I just watched The Naked Gun on Netflix today, and I had forgotten how awesome of a movie that is.
Sometimes movies trick you. There have been plenty of movies that I thought were fantastically awesome when I was younger, and then I go back and watch them and I realize how dated and mediocre they were. Sure, some are a product of their times--humor changes, after all--but an alarming number of movies really don't stand the test of time. Dramas aren't affected quite so much, of course, but a lot of action flicks and comedies are barely watchable anymore. Some survive on nostalgia, some on good acting, and some on clever writing, but a lot of successful movies benefited from the moviegoing landscape at the time.
Anyway, it's sometimes difficult to remember the path that The Naked Gun took. The ZAZ team (David and Jerry Zucker and Jim Abrahams) had a hit with Airplane! and Kentucky Fried Movie, and were given a chance at a TV show (Police Squad!) When the series failed, they somehow managed to convince a movie studio that it would work better as a film--and it did. (Actually, no--the TV show was pretty awesome, too.)
The ZAZ team had a reasonably short era of success. Along with KFM, Airplane! and The Naked Gun, they also teamed up on Top Secret, a highly underrated sister film to the others (parodying spy and Elvis films--just see it). Ruthless People was also done by them but it's a clear departure from the outright parody.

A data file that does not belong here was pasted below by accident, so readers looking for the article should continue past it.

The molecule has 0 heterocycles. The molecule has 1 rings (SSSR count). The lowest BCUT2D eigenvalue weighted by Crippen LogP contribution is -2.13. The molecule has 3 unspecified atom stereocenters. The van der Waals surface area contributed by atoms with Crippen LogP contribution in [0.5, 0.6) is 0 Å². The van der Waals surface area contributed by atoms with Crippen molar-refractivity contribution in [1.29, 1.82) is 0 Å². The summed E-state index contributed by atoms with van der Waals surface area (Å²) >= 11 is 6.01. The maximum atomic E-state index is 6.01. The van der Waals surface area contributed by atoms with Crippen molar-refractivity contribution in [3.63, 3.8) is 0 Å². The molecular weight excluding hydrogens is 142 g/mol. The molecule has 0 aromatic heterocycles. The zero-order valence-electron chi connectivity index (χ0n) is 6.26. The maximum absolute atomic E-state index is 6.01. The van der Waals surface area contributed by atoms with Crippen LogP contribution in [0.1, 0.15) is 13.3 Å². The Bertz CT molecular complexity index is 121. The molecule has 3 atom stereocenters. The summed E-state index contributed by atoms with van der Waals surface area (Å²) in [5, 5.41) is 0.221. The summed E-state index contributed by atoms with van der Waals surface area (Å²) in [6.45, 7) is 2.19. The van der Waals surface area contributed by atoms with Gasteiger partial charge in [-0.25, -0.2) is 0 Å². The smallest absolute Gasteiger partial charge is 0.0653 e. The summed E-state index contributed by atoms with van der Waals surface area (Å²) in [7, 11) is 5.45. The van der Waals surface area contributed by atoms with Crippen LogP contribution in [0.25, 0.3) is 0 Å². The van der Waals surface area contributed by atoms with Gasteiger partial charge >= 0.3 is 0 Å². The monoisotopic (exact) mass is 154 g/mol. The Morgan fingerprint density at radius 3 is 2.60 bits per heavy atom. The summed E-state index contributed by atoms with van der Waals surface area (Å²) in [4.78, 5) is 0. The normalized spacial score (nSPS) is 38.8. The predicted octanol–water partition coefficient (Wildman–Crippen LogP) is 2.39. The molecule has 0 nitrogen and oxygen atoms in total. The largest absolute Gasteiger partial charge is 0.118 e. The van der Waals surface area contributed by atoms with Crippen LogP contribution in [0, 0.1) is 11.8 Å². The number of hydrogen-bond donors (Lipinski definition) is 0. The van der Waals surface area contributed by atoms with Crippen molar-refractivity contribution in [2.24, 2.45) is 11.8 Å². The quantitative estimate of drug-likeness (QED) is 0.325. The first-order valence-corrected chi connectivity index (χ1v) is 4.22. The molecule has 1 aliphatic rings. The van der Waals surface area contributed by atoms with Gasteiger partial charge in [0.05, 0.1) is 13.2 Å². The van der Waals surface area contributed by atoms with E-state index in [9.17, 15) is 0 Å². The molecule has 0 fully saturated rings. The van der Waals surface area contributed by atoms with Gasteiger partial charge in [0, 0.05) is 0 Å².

Sadly, the movies they did separately are far less awesome. The Naked Gun 2 1/2 and Hot Shots! were both pretty good, and most of the Scary Movie franchise is decent (except 2, of course) but the rest...not so much. It also ushered in a long, horrible string of poorly-written "parody" movies in the same vein (many of which starred Leslie Nielsen). This slowly, then, degenerated into the string of Date Movie-style films that have neither the wit nor the charm of the original ZAZ movies, even if the jokes and parodies make sense in a logical, non-funny sense.
Anyway, watching The Naked Gun reminded me of how clever it was. It doesn't really look dated--Jane's hairstyle is about the only remnant from 1988 you can really see--and the jokes--even though you already know them--still work. The entire last third of the movie at the baseball game is just about perfection as far as writing is concerned. It has everything: the usual rockbed of farce, the exaggerated parody of baseball cliches, some slapstick thrown in, callbacks to earlier references in the movie, and some good old fashioned solid writing. The movie isn't perfect, and once you see a lot of the gags it loses some of its charm, but I was surprised as to how well it held up.